A comparison between the role of Torah learning in Judaism and that of the Eucharist in Christianity reveals a profound difference. Where Torah reading and study sanctify reality through God’s commandments for the daily activity of life, for Christians, the Eucharist’s bread and wine offer an encounter between physical man and physical God. Christians, to be sure, would insist that to reduce the Eucharist to a physical encounter would be a caricature, but many nevertheless insist that it is the “real presence” of God in the Eucharist that constitutes their communion with a God who is at once finite and infinite. For Christians, the gap between finite man and infinite God is thereby bridged; for Jews, Christians are succumbing to the temptation that Deuteronomy warns against: seeking to bridge the gap between man and God through finite means.

The two distinct practices, then, manifest radically different ways to bridge the gap between man and God. In a way that might surprise Christians whose reading of Paul trains them to label Jews as “carnal” and Christians as “spiritual,” the reverse seems to be true. Those who partake of the Eucharist enter into communion with what they believe to be God’s physical body. Jews reject the notion that God might take bodily form and instead seek to commune with what they believe to be his infinite mind.

This sense of intimacy with God sustained the people of Israel through our long centuries of exile: Our oppressors bound our hands, but they could never enslave our intellects. In the millennia when we had neither power nor rights, we nonetheless walked with God in his kingdom through study.

Zog mir a shtickl Torah: The Yiddish phrase encapsulates the secret of Jewish survival. As Rabbi Lord Jonathan Sacks, the chief rabbi of Great Britain, notes, “In the shtetl, the small township of Eastern Europe, when Jews met, one would say to the other: ‘Zog mir a shtickl Torah, Tell me a little Torah.’ Its words were their intimations of infinity, its letters the solid shapes of mysteries to be decoded.” If there are in the Torah limitless insights waiting to be found, then Jewish survival is assured: For as long as there are hiddushim to be discovered, God will provide Jews to discover them. The Torah’s infinity guarantees Jewish eternity.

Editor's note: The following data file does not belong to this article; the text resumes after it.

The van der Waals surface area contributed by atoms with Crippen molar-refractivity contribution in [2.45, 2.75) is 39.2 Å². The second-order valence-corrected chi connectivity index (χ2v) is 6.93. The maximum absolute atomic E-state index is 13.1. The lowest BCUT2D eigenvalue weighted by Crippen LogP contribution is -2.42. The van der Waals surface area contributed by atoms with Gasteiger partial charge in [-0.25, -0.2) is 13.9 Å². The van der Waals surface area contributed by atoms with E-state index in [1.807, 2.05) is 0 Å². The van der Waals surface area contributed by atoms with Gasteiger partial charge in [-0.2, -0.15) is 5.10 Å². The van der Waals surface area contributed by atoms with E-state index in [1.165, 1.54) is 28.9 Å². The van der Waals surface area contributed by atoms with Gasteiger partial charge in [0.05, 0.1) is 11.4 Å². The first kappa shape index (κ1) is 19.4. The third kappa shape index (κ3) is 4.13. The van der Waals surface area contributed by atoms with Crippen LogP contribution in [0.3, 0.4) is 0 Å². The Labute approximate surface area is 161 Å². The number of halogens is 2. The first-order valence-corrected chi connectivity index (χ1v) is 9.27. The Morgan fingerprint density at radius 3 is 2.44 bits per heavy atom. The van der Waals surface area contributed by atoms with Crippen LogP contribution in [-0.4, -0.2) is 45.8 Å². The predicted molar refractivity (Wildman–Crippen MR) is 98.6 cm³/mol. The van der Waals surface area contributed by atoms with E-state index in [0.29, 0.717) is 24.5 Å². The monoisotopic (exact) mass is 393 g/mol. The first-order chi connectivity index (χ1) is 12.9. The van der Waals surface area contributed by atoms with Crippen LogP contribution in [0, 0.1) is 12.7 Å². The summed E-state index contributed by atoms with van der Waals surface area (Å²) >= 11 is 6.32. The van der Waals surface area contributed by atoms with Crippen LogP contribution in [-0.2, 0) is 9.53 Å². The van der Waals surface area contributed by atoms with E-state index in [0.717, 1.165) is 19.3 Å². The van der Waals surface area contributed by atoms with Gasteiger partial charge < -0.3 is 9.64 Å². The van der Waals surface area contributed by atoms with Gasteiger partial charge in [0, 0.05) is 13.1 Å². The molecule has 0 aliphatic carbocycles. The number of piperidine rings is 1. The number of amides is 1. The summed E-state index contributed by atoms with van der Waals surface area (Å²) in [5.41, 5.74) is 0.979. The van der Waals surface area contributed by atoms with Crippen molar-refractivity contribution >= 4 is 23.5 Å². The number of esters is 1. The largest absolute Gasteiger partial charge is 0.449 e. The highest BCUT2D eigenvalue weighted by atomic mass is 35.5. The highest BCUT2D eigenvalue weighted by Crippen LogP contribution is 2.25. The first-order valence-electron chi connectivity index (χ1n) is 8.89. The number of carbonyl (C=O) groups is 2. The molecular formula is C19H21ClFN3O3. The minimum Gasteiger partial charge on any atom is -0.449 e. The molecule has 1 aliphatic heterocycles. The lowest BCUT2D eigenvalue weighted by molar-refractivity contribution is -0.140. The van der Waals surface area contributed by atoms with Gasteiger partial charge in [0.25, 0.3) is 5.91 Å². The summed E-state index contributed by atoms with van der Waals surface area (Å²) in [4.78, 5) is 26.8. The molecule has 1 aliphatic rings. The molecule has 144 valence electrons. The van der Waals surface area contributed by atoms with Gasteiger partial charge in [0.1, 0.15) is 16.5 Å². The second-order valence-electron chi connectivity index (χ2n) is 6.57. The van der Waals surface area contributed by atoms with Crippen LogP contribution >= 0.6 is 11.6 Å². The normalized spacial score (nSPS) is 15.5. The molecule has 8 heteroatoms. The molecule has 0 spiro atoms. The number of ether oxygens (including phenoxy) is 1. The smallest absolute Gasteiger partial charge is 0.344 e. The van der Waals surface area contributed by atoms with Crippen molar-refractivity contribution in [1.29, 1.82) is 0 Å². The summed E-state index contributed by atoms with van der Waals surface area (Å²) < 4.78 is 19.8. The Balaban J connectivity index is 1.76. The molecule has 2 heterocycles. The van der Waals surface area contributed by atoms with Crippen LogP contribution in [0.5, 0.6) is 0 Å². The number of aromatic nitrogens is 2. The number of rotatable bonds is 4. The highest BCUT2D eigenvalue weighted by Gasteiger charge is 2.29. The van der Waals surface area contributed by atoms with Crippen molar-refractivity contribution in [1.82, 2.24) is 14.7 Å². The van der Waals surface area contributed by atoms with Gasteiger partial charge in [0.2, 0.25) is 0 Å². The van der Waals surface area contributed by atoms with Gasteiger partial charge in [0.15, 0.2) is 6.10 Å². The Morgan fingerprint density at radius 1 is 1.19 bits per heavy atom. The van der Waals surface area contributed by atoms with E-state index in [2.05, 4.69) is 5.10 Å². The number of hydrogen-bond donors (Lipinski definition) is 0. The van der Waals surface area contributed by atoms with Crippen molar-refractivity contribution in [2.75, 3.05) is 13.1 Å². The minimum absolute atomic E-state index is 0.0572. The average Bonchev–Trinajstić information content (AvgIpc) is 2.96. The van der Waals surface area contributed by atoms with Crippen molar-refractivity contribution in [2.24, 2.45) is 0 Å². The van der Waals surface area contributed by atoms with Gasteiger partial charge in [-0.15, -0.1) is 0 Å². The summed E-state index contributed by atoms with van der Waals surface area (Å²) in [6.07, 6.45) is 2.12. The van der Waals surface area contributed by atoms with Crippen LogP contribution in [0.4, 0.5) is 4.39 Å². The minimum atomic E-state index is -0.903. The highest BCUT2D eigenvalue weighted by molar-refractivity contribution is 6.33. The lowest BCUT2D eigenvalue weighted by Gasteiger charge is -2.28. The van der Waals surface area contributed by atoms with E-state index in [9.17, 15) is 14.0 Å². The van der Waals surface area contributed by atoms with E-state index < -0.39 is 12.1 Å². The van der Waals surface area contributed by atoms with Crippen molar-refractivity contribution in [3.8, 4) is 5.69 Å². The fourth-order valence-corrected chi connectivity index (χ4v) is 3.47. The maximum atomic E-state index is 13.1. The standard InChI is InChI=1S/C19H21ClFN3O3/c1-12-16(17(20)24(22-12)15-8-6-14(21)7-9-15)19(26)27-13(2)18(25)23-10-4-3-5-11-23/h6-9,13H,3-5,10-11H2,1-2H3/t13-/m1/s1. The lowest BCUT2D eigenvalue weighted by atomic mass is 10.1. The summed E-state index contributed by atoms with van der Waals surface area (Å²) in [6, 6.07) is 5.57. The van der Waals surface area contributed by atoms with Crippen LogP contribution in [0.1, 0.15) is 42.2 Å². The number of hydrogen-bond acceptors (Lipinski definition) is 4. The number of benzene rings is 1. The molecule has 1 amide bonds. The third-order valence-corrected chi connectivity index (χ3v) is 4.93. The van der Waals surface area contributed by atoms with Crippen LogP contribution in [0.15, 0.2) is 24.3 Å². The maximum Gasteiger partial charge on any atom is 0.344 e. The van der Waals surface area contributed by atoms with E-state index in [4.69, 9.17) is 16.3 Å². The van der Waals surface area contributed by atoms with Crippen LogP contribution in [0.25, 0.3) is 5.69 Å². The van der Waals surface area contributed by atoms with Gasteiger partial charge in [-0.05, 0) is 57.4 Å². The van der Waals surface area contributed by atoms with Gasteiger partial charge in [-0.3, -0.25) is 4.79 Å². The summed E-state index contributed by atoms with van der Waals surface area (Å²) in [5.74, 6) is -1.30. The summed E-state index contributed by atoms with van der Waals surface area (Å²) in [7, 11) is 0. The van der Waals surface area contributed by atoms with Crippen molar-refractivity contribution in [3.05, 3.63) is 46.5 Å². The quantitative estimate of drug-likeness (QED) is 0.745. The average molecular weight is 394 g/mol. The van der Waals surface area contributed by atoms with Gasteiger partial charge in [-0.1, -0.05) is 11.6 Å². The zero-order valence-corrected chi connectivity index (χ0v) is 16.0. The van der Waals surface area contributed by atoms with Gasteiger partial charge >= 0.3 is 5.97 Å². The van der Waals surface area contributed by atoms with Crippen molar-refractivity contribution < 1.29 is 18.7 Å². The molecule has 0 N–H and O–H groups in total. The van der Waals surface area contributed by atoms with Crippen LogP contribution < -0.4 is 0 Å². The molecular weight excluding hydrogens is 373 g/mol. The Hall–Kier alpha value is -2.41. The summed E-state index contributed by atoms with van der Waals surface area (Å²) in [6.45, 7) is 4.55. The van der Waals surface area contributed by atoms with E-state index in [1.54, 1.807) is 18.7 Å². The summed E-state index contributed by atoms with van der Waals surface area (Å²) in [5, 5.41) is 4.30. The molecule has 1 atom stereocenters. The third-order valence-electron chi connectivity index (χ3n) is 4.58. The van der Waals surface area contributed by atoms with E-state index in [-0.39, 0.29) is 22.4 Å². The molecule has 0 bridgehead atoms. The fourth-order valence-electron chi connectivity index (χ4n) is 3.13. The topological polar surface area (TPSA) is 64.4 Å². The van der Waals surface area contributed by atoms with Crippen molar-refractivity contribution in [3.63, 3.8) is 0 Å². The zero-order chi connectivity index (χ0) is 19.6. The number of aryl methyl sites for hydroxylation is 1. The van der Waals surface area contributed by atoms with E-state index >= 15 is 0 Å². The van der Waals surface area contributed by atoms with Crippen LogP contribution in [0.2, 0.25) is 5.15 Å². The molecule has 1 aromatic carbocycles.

Communion with the divine through Torah learning brings the Jew into God’s eternal time. All the Jews who ever lived were present at Mount Sinai, the rabbis teach. Mount Sinai remains eternally present among us, always available to be studied and obeyed. All the generations of Israel, all its sages and teachers, assemble on the study benches of the Beit Midrash when Torah is learned.

“When I enter the classroom I am filled with despair and pessimism. I always ask myself: Can there be a dialogue between an old teacher and young students, between a rebbe in his Indian summer and boys enjoying the spring of their lives?” Rabbi Joseph Soloveitchik asked. But the generations gather around the study table of Torah. “When I start a shiur [lesson],” adds Rabbi Soloveitchik, who is descended from influential Talmudists, “the door opens and another old man walks in and sits down. My students call me the Rav. He is older than the Rav. He is the grandfather of the Rav. His name is Reb Chaim Brisker.”

The fellowship of Torah extends still further, transcending family connections and leaping over the centuries: “The door opens quietly again and another old man comes in. He is older than Reb Chaim because he lived in the seventeenth century. His name is Reb Shabbetai haKohen, the famous Shakh . . . . Then more visitors show up, some from the eleventh, twelfth, or thirteenth centuries . . . among them are Rashi, Rabbeinu Tam, the Ravad and the Rashba. More and more keep on coming in.”

The heat of disputation welds together the generations. As Rabbi Soloveitchik reports: “At times the Ravad utilizes harsh language against the Rambam. A boy jumps up to defend the Rambam against the Ravad. In his defense the student expresses himself rashly, too outspoken in his critique of the Ravad. Young boys are wont to speak in such a fashion. So I correct him and suggest more restrained tones. Another boy jumps up with a new idea.” Centuries collapse into the eternity of Torah. The young speak in the voices of those long dead, citing the one against the other, wrestling with their solutions to the deep, puzzling questions of Torah. In this way, “A mesorah [tradition] collegiality is achieved. It is a friendship, a comradeship of young and old, spanning antiquity, the Middle Ages, and modern times.”

Communion with the mind of God allows us to see history from God’s perspective. Through Torah learning, Rabbi Soloveitchik concludes, “Not only the infinite past, but also the infinite future, the future in which there gleams the reflection of the image of eternity, also the splendor of the eschatological vision, arise out of the present moment, fleeting as a dream. Temporal life is adorned with the crown of everlasting life.”

The human creature always feels the remoteness of God. As the prophet Isaiah reports: “And Zion said, ‘God has left me.’” Yet we should not fear, for as Isaiah consoles, God has not forsaken us, he will redeem us: “For the Lord has comforted Zion, and made its desert into an Eden.”

In most English translations, this verse from Isaiah promising redemption is rendered incorrectly, adopting the future tense in spite of the unmistakable past tense of the Hebrew. But the past tense is crucial, and it points to the central truth of a Torah-centered view of redemption. God gave the Torah to his people, planting eternal life among us. The desert is made into an Eden as Jews return to the Torah, making it present in action and study. Israel communes with God’s infinite mind and lives in his eternity.

Meir Y. Soloveichik is associate rabbi at Congregation Kehilath Jeshurun in New York.